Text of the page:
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The Joburg Theatre Complex, also known as the Johannesburg Civic Theatre, has four stages and three additional rooms. The Mandela Theatre has a maximum capacity of 1,069; the Fringe Theatre seats 252 people; the Peoples Theatre has a maximum seating of 176; while the other theater offers a changing space and seating. The two-level foyer is tastefully minimalistic. The Joburg Theatre stages a variety of performance arts: mainstream theater, pantomime and dance. The times differ depending on the show. Check out the website for timings and upcoming events.
Bringing to life the almost lost concept of the Bioscope, this venue is a movie theater that strives to steer clear from mainstream cinema, focusing more on independent cinema. Located on the ground floor of the bustling Main Street Life building, The Bioscope opened its doors in 2010 and since then has been providing the locals with a space where they can discover something different, movies that deal with issues that matter, rather than the glamor of the mainstream cinema. From films made by not-so-known local filmmakers, to films made by filmmakers from around the globe, The Bioscope is the ideal stop for any cinema lover. See the website to know more.
As its name suggests, the Market Theatre, also known as the John Kani Theatre was once a fresh fruit and vegetable market. Dating back to the early 1900s, most of the original architecture still exists as well as a lot of the original signs. Within the huge complex, other than the Market Theatre stages, there are several galleries and restaurants. The three theaters at the Market are Main, Laager and Barney Simon. The venue stages all forms of production from drama, comedy, musical, community and South African to experimental theater.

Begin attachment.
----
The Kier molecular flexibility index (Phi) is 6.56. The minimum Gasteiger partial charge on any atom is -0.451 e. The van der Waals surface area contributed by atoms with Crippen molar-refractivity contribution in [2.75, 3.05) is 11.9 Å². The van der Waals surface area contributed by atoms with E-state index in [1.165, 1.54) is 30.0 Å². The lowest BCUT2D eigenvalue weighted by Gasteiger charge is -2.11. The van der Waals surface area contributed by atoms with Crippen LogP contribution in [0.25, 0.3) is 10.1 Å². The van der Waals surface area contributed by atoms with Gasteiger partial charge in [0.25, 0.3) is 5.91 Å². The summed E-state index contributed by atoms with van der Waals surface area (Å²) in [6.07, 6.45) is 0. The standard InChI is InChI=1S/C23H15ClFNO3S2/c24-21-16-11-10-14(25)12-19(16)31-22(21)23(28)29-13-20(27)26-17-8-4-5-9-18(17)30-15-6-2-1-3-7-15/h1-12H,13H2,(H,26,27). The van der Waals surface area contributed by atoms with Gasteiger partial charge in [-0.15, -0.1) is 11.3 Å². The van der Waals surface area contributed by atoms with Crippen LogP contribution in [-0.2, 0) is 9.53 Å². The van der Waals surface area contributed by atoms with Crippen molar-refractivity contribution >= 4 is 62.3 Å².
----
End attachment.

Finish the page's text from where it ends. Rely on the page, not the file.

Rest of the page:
Reputed not only for hosting 2010 World Cup but also for being the venue for Nelson Mandela's last speech, First National Bank Stadium is nothing short of a landmark in Johannesburg. The structure has a capacity of 94,736, including 195 suites, and is built specifically for soccer. No seat is more than 100 meters (35 feet) from the field, and no matter where you seat yourself, unobstructed views of the field are guaranteed. The outer design is in the shape of a calabash, a traditional African pot, with mosaic tiles in warm colors and lights underneath that mimic the light of a fire.
The racing circuit of Kyalami has been in existence since 1961 and an integral part of many motor sporting events. The circuit measures 4.2 kilometers and is spread across 72 hectares of land, providing world class facilities for events like A1 Grand Prix, Formula One Grand Prix and World Motor Bike Series. Racing legends like Schumacher, Valentino Rossi and Allen Prost have made their presence felt on these tracks. These events are a major crowd puller, making it a major tourist attraction in South Africa. With various racing events lined up in the calender on these tracks, the activities on the circuit promises to be a sporting extravaganza. Check their website for more information.